This is a guest post written by Enock Glidden, MTF Accessibility Ambassador, Public Speaker, Adaptive Athlete, and Adventurer. To learn more about Enock, please visit his website.
Hey fellow hikers! This time I am in the Kennebunk/Kennebunkport area checking out yet another trail that I got from a tip and one that I found on MTF.
I got a tip during a meeting about an accessible trail created by a naturalist in Kennebunk. The trail is in Hope Woods behind Hope Woods Cemetery. This is a very unique trail because it wasn’t created with a new highly perfected surface trucked in from elsewhere. The surface of the trail is natural to the location. It just needed to be refined into an accessible surface.
I actually tell this to a lot of the land trusts I have worked with. I believe that many trails can be transformed with some effort and thought. For example, you could cover up roots with dirt from a hill that can be flattened or simply remove obstacles like rocks. A lot of trails don't necessarily need a brand new surface, they just need the existing surface cleaned up and refined. There is even a product called dirt stabilizer that can be added to firm up the ground like concrete. It leaves the ground looking the same as it does naturally.
Ok off my soapbox and back to the trail. From the description I found, I didn't realize there was a road into the back of the cemetery to the parking area [Ed. Note: when Enock visited Hope Woods, it was not on Maine Trail Finder. We have since added it to the site and included specific parking directions]. I parked behind the library and pushed across the cemetery to one of the cemetery paths. It was then that I found the road and followed it back to the parking area.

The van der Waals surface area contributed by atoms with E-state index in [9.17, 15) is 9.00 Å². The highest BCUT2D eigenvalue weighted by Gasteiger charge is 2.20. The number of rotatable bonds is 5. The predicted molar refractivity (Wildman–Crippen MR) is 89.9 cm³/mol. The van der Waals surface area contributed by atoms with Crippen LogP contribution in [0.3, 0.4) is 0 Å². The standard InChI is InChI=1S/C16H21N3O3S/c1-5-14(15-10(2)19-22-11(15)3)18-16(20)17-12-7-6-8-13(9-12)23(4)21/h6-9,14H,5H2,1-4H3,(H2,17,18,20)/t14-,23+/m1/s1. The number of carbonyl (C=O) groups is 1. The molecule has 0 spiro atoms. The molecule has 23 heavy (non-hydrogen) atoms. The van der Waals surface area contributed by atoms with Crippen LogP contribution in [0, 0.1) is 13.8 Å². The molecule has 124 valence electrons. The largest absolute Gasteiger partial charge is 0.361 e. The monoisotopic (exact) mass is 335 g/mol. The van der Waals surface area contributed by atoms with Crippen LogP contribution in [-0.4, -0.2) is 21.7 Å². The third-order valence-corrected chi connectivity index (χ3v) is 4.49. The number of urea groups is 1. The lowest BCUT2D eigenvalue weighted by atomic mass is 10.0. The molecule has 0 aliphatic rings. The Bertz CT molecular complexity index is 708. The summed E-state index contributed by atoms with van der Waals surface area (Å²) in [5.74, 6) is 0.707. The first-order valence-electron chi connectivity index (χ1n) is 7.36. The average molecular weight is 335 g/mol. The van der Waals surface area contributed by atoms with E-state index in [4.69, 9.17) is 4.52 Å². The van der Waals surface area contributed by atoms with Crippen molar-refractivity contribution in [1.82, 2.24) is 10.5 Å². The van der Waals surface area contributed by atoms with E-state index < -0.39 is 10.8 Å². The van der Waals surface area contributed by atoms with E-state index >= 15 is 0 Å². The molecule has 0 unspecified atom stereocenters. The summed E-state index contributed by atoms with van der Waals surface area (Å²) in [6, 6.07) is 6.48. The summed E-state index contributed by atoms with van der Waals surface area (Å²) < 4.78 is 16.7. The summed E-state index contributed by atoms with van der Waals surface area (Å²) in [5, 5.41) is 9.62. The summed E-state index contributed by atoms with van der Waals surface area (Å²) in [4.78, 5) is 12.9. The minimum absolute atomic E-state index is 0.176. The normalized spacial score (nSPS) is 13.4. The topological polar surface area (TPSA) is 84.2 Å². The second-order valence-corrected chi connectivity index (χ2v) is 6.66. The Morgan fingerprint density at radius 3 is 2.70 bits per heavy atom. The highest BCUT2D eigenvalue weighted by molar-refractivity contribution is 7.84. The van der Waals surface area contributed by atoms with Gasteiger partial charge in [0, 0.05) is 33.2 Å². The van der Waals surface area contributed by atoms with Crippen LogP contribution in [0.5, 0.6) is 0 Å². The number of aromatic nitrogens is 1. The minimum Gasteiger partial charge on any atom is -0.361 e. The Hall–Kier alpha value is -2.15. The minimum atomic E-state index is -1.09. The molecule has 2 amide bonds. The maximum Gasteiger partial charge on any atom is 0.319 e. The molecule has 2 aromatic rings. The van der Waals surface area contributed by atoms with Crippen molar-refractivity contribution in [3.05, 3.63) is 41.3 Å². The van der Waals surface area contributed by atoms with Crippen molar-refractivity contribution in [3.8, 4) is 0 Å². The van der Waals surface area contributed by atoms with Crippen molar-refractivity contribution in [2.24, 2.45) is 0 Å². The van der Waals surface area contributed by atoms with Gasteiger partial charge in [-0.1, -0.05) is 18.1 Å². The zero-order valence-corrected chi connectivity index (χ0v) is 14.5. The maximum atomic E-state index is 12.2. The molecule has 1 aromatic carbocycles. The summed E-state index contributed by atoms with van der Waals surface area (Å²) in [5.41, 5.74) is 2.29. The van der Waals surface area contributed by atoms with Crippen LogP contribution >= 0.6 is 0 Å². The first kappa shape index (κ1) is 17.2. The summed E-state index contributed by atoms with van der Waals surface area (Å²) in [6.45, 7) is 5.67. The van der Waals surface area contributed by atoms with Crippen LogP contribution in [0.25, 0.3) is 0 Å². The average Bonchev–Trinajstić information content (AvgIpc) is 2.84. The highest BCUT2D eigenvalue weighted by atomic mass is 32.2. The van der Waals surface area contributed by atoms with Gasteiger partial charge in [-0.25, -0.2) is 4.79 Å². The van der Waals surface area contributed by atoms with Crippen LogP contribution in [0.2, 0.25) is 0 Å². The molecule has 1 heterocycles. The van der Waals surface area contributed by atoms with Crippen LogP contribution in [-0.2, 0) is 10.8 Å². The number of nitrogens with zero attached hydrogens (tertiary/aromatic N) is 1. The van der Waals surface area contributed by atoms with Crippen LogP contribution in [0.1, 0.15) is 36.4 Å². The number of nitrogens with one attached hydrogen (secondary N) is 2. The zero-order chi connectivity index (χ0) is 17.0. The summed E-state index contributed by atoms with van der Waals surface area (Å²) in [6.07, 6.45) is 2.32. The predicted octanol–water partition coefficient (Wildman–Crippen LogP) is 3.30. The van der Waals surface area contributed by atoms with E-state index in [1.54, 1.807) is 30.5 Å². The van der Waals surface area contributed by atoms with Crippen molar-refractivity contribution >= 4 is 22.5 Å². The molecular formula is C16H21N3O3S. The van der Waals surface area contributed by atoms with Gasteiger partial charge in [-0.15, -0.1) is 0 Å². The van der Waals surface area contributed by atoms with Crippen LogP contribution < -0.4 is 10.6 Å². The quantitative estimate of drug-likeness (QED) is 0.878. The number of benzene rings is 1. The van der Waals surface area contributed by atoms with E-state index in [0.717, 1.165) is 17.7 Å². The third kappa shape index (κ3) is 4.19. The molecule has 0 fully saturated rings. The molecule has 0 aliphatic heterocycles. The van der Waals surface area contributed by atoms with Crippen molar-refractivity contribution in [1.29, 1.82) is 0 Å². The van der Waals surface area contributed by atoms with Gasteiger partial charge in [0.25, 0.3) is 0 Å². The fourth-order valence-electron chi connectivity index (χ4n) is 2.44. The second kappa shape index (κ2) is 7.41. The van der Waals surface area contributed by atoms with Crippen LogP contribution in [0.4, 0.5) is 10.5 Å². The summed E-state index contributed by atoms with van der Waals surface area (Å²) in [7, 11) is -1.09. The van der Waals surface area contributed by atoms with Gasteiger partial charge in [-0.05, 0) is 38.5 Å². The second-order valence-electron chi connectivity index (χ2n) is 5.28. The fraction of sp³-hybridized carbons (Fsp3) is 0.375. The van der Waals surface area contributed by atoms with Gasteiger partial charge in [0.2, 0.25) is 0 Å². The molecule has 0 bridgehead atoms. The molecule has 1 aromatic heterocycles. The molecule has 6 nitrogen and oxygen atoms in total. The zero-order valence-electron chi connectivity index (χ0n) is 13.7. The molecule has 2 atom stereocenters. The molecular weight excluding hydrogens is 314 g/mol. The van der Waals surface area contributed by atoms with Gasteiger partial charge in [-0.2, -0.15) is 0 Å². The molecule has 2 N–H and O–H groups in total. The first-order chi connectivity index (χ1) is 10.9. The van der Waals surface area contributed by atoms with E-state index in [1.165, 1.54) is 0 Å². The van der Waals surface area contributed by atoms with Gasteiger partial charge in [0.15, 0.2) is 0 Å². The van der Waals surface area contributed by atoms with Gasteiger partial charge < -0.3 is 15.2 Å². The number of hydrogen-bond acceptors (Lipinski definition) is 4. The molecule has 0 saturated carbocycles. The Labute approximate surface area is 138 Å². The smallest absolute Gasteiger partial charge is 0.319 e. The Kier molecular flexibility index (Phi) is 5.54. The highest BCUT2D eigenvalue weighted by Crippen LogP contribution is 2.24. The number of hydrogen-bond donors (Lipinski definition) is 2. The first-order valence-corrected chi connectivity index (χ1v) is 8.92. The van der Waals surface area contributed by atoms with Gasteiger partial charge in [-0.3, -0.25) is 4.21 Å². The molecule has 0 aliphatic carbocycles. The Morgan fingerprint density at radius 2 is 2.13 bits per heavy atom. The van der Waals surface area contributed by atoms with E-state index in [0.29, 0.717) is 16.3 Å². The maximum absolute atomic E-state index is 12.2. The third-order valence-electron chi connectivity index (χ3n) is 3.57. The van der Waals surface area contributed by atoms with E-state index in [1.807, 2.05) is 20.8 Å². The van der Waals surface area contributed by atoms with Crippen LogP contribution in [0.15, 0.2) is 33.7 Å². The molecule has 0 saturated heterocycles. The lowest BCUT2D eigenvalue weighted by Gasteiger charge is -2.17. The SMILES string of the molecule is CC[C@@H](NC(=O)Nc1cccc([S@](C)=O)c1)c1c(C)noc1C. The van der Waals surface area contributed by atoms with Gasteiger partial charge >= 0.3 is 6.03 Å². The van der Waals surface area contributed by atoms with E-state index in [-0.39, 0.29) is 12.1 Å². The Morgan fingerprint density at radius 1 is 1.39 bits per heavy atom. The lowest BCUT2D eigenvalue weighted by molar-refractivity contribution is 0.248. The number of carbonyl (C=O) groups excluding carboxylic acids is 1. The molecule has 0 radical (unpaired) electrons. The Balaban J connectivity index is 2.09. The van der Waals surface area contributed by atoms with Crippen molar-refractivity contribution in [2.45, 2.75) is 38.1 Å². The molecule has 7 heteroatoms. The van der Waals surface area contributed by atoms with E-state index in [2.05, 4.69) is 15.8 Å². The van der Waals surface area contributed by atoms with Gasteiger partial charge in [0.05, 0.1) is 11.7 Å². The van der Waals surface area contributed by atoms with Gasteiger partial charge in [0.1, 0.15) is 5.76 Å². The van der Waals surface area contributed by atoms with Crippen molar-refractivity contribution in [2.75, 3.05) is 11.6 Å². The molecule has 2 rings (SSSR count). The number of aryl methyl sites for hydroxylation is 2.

So for those who want to visit this amazing trail use Barnard Lane and turn at the road right before the cemetery called Hope Trail Lane. I saw that it said PVT on the sign. That made me think it was a private road and not to use it. I was wrong - definitely use it. It will save you a lot of time and distance.
Once I got to the parking lot I wished I had seen that sign. There is plenty of parking in a well-constructed flat lot.
The trail is a 0.8-mile loop, which is quite long for an accessible trail. I started the trail to the left as it’s a loop. They did a perfect job using rocks and a pole to keep out vehicles but allow enough room for wheelchairs and other devices to get through.
I was extremely impressed with the trail surface knowing that it was a natural surface. Someone finally proved me right - haha! You really can make an accessible trail without dump trucks of stone dust and gravel.
The trail is at least 8 feet wide with a mostly smooth surface. There was some small gravel that rattled my front wheels but nothing that would create an obstacle.
The trail traverses through a beautiful wooded area passing by swamps and fields. I love how they made the trail feel as though it was constructed like any other trail. It is windy and interesting. There aren’t any straight lines other than at bridges and even one of the bridges has a curve.
By the way, the bridges are also amazing and well-constructed.
I would obviously rate this one Just Plain Accessible! There is nothing inaccessible about it.
We finished back at the parking lot and realized we had some time before we needed to be home.
They have an amazing facility at this preserve with ample flat and firm parking areas, beautiful landscaping and flowers, and an unbelievable building. Unfortunately, it wasn’t open. That meant there wasn’t a usable bathroom.
After perusing the trail map I decided on trying out the Roller Trail marked in white. I ended up choosing this trail based on the description from MTF: